I was born in the old Angeles (Queen of Angels) Hospital in downtown Los Angeles and baptized on Palm Sunday, March 17, 1940 at the Florence Avenue United Presbyterian Church by Pastor Hugh W. Hodgens. This church was on Normandy Avenue, just south of Florence Avenue. I attended Raymond Avenue Grammar School, Horace Mann Jr. High and George Washington High School, all being in southwest Los Angeles and graduating from high school in February of 1947. At that time there were bean fields surrounding the school. In 1948, and after World War II, they began to build tract houses and all the outlying areas were soon filled with new homes. My parents and I lived in Long Beach during the 1933 earthquake which was at 5:55 PM, March 10, 1933. I remember it well as my father was reading the funny papers to me when the quake began to roll. We lived upstairs in an apartment house and my father carried me down the swaying stairs as the earthquake shook. After he got me outside, he returned to the upstairs apartment to help my mother and my grandmother out of the building. There was much destruction and our family drove around the area in the next few weeks to observe the damage. I remember, while living in that apartment, we had a large balcony off the upstairs bedroom. On warm summer nights, we would sleep out on the balcony with mosquito netting covering us. My parents and I lived in Sierra Madre during my kindergarten year and my father worked at the Wisteria Bakery, locally owned by Mr. Stanley Decker. My father would take me to his work at the bakery and Mr. Decker would fix me a box of "goodies" such as éclairs, cookies and etc. During the 1930's my father and mother moved around often as jobs were hard to find. During my grammar school years, I remember going to the movies every Saturday afternoon at the Dixie Theater on Normandy Avenue and watching Flash Gordon and western serials. My friends and I would try to be the first ones in line at the box office and we would sit in the very first row of the theater in the middle seats! It cost only ten cents for a ticket to watch the movie. There was Miller's grocery store on 67th Street and Normandy Avenue, across form the Dixie theater. This is where my mother did a lot of her grocery shopping, no super markets then. You didn't need to take any money with you as everyone had a running account with the grocer and you paid your bill each month. They would even deliver the groceries to your door if you asked them. While on a shopping trip for my mother at this grocery store, Sunday morning, December 7, 1941, the news came over the radio that the United States had been attacked and bombed by the Japanese at Pearl Harbor, Hawaiian Islands. This surprise attack by the Japanese was the beginning of World War II. When in the fourth grade and at Raymond Avenue grammar school, we all went to school in tents that were set up on the playground. The tents had wooden sides that went up about three feet on all sides and had canvas window shades that could be rolled up on warm days or rolled down on cold days. When it rained very hard the ceiling on the tents would drip. There were space heaters inside to keep the tents warm. The old school was damaged so badly from the 1933 earthquake that it had to be completely rebuilt. By the second half of the fourth grade the new school was finished and we all moved into the new building. My 4th grade teacher was Miss Moreland and I remember that she was very strict, throwing books when she would get mad! While in the fifth grade and attending Raymond Avenue School, there was a special field trip to downtown Los Angeles to visit the "new" Union Pacific Train Station. (about 1938/1939). Our class also made a visit to Olivera Street and had a Mexican lunch and a shopping tour. During my junior high and high school years, my friends and I would go to the roller skating rink that was called "Skateland" on Vernon and Vermont Avenues in Los Angeles. It had a beautiful hardwood floor and they would play live organ music to skate by. I remember going to Harvard Playground and taking dancing lessons and dancing to the music of Glenn Miller. We lived on West 71st Street between Vermont and Budlong. During the summer months we would go to the swimming pool at Harvard Playground almost every day. It cost only five cents for admission into the pool and you could swim all day. During my high school years (1945-1947) my friends and I would take the "red car" (Pacific and Electric) down Santa Monica Blvd to the beaches at Santa Monica and Ocean Park. My father would occasionally take us swimming in the salt-water pool on the beach at Redondo. My mother and I would go to downtown Los Angeles to shop in the large department stores such as Bullock's, The May Company, Robinson's and The Broadway. There were no shopping malls at this time, only the large department stores that were in downtown Los Angeles. During the Christmas season, everyone would go there to see the Christmas displays in the large windows of the department stores. They usually had moving elves, Santa Clauses, trains and etc., a whole village in a single window. It was fun for my mother and I to go to Clifton's Cafeteria on 6th Street between South Broadway and South Olive for lunch, it was a special place with a neat lemonade fountain. Sometimes we would have lunch at J. J. Newberry's or Woolworth's five and dime stores and eat at the lunch counter. During the 1930's there was a gambling ship, the "S. S. Rex", that was anchored out beyond the three mile zone off the coast of California near Los Angeles. That was a favorite place to go for my grandparents. My parents would occasionally go out there with them on weekends by taking the water taxi. Another favorite was a trip to Catalina Island on the steamship, "S S. Catalina" or "S. S. Avalon". This is where by mother and father spent their first wedding anniversary in 1927. The island was only about twenty-seven miles from San Pedro Harbor where you would board the ship. It was a nice day's trip, returning in the early evening. When I was a child of ten or twelve, my parents would take me to the Long Beach Pike where there was a roller coaster and other favorite rides. When we arrived at Long Beach and got out of our car, we would smell the wonderful ocean breezes and the salt air. During the late 1930's and the early 1940's I was a member of the Girl Scouts of America and have many happy memories of going to summer camp in Big Santa Anita Canyon, just outside of Los Angeles. One occasion that I remember well was at Christmas time. Our Girl Scout Troop went to Exposition Park where the Coliseum is and there were many large fir trees that were all decorated with Christmas lights. Our troop sang Christmas Carols for the passers by. During my high school years I worked at S. H. Kress Co., five and dime stores during my summer vacations from school. During my Christmas vacations from school, which were about two weeks long, I worked as a sales girl at Bullock's and in the gift wrapping at Robinson's Department store in downtown Los Angeles. S. H. Kress was located on the corner of Vermont Avenue and  Slauson, across from Sears Roebuck and Company. One of our favorite places to go was the Morningside Malt Shop in Morningside Park near Inglewood. They had the most wonderful hamburgers and the thickest malts. Another favorite place was the drugstore on the corner of Van Ness and Florence Avenue in Southwest Los Angeles. We would sometimes stop and get a cherry coke or a banana split after school. There was a restaurant next to Sears that was called "Charlie's Red Hots", a favorite place too as they had foot long chili dogs. On the corner of Normandy and Florence Avenues there was a hot dog stand. It was called "Art's Hot Dogs" and his chili dogs were known far and wide to be the best in all of southwest Los Angeles (early 1940's). We would go to the Academy and 5th Avenue theaters in Inglewood quite often for "previews" of new motion pictures and the stars that were in the movies that were being previewed would usually attend the showing. During World War II there were many "blackouts" in Los Angeles.  One time it was said that there were enemy planes overhead and air raid sirens were going off and searchlights were in the sky and everyone was frightened but nothing came of it.  Everyone was glad when the war was over and all the service men returned home again. There was lots of rationing during the war years, can goods, meat, sugar, gasoline and etc. Each month a family would be allotted a certain number of ration stamps according to the size of their family. My grandmother would give me her shoe stamps as she didn't wear out many shoes but I was in school and my shoes would wear out much faster. We all have many happy memories of growing up in Los Angeles, California during the 1930's and the 1940's. It was a great place!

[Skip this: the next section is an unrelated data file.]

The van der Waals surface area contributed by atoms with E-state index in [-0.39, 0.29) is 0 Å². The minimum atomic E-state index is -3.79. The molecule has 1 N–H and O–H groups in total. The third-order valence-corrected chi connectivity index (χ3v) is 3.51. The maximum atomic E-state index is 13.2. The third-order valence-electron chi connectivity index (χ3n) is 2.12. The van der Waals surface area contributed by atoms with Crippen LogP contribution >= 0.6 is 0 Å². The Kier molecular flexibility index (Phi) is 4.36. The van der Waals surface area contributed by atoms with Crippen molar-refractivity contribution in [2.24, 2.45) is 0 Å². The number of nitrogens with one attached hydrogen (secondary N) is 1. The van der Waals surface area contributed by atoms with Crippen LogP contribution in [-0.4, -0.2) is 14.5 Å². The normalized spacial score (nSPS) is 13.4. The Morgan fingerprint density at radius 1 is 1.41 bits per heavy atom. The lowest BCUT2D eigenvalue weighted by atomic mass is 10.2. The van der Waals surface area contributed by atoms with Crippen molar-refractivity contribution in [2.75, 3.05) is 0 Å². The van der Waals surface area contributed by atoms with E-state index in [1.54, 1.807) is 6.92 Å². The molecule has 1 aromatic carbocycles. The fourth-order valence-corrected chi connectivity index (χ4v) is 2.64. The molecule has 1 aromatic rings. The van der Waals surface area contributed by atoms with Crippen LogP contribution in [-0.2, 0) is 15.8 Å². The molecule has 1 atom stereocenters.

My husband was in the Navy during World War II and served 3 years and 9 months of duty in the South Pacific on LST 242. When he was discharged, he went to work for a milk company in Los Angeles as a driver salesman (milkman). He attended Horace Mann Jr. High School and numerous grammar schools in the area. He remembers the fun of playing as a youth at Exposition Park in Los Angeles. His mother had rented a bungalow on Santa Barbara Avenue near the park and he and his brother spent many happy hours there. His earlier youth was spent in West Virginia with a short stay in Long Island, New York, coming to California about 1934/1935 with his brother and his mother. He graduated from George Washington High School in June 1943 and went directly into the Navy as our country was in World War II.